Birds Coastal

Lunching in the Teign

Teignmouth harbour on a summer afternoon in June (the first)

A Greater Black Backed Gull is crunching on crab.
A Starling is furtling frantically under the seaweed.
(Sparrows are busybodying in)

A crow jumps in to finish off the Gulls crab leftover.

Lunching in the Teign. Easy pickings and peckings.

Words & Vid: Ian Nisbet

Kestrel hovering on high

Up on Babbacombe cliffs last Saturday was this kestrel.
Hovering high above.

Simply waiting and watching from up there, in its big bit of sky.

Hardly having to bat an eyelid (or a wing) Resting on the wind, but intensely alert.
Gimlet-eyed and focused for any little furries down below.

A free-wheeling wide-awake predator.

Vid & Words: Ian Nisbet

A Three Cormorant Triangle

Three Cormorants March 2019

Walking away from Totnes along the Dart river I saw this.

Three cormorants in repose on a fallen branch.

Equidistant from one another as if forming the 3 points of a triangle.

The cormorant sat on the waviest bit of branch was balding.

Three Cormorants 6 March 2019

Possibly molting. Or perhaps a cormorant crone, the old witch of the threesome.

The one sat at the apex of the triangle barely moved.

Three Cormorants 2 March 2019

Possibly overstuffed with fish if that engorged gullet is anything to go by.

Cormorants don’t seem to be confined to the coast. I’ve seen them at Stover Park, on the river Lemon in Newton Abbot, and quite frequently shooting up and down the river Dart.

Words & Photos: Ian Nisbet

Sealing the Bay

Seal seen fishing in what might well be his patch (of sea) last Saturday.

Left to right, back and forth, right to left, across Babbacombe Bay he went all afternoon. As easy as you like.
Sealed to the sea he was, as one wedded entity.

What a perfect way to spend your Saturday afternoon.

Also, a little Common Scoter was bobbling about (with what appeared to be plenty of his own fish to fry)

(Or was it a Velvet Scoter?! Too far away to get a positive id)

Words & Vid: Ian Nisbet

La Lapwing (Lap) Danse

I’d hoped to see lapwings up at Bowling Green Marsh Topsham last Wednesday.
Amazingly, I got to see this pair doing something rather wonderful.

The way they moved around one another was like some kind of stately dance from the baroque court of Louis XIV.

I don’t know if they were a male and female doing a pre-mating nuptial bit of hokey cokey (pokey) or 2 males sparring with one another.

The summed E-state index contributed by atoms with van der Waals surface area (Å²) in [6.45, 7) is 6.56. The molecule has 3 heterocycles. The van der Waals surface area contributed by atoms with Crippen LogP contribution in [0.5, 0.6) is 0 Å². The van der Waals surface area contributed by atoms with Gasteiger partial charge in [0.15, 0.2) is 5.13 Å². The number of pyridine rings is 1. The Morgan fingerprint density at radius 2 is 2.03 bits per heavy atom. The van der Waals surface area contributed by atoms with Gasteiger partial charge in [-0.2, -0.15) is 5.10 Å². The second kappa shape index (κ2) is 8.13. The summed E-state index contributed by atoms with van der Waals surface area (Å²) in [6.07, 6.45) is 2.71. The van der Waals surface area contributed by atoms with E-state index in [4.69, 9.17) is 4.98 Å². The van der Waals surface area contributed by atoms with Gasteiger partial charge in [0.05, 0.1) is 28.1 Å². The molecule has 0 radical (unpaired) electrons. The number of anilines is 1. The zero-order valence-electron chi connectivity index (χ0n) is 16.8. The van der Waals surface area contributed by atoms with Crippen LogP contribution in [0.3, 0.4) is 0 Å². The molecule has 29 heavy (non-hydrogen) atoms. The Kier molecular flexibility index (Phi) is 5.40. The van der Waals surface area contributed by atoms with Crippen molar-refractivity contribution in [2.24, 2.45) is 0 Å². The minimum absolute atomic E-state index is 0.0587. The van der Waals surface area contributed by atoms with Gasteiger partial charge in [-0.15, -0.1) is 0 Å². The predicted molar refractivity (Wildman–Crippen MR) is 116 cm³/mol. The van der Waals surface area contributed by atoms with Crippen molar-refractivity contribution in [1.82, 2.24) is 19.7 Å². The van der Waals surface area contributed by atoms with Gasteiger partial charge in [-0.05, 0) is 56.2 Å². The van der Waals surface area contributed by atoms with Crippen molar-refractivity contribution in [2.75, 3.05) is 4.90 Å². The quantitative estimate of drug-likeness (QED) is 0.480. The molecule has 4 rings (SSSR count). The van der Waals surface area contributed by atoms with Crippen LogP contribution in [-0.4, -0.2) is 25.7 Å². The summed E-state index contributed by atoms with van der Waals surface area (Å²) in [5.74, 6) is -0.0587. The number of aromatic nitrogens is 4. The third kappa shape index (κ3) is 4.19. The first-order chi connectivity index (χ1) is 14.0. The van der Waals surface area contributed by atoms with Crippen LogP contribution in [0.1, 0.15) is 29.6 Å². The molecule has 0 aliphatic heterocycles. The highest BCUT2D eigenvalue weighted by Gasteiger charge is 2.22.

Answers on a French postcard please. Merci Boocoo.

Words & Vid: Ian Nisbet

Black Tailed Godwits getting stuck in

black tailed godwit jan 2019

That pic is a snapshot from the vid below. Not a great pic but at least it shows the long slightly upward pointy turn of the bill; and the black tail.

This pic is the bird turned around more front on (again not quite sharp enough because snapped out of the vid)

black tailed godwit 2 jan 2019

There were 200 plus of these BTG’s (Black Tailed Godwits) at Bowling Green Marsh on Wednesday.
Getting ‘raight stuck in t grass’ with those long billed probes they were, ‘no messin abaht’.

They flittered and flocked about the marshes, their white stripey wings flashed glittery by warm winter sunlight (you can see that in the ‘A Great Day to Fly’ vid I posted earlier)

One of the Birder Blokes at the Hide said there might have been some Bar Tailed Godwits around too, but I didn’t have his better camera and bigger lense to zoom them in.

So that’s Godwits for you. Not to be mistaken for Curlews (their bills curve over and down) The high pitched shrieks you hear constantly squeaking off in the vid isn’t the Godwits – it’s those wheezy bleddy Wigeons.

Words & Vid: Ian Nisbet

Shags in the Bay

For ages this Saturday afternoon I was watching a male Shag sat on a rock in Babbacombe bay.
Eventually he was joined by 1 female. And then a 2nd female.
At which point the male Shag decided his little rock had become overcrowded – and he plopped himself off.

I counted at least half a dozen Shags floating and fishing around this bit of the bay.
It appears to be a Shag friendly sort of place.

Words & Vid: Ian Nisbet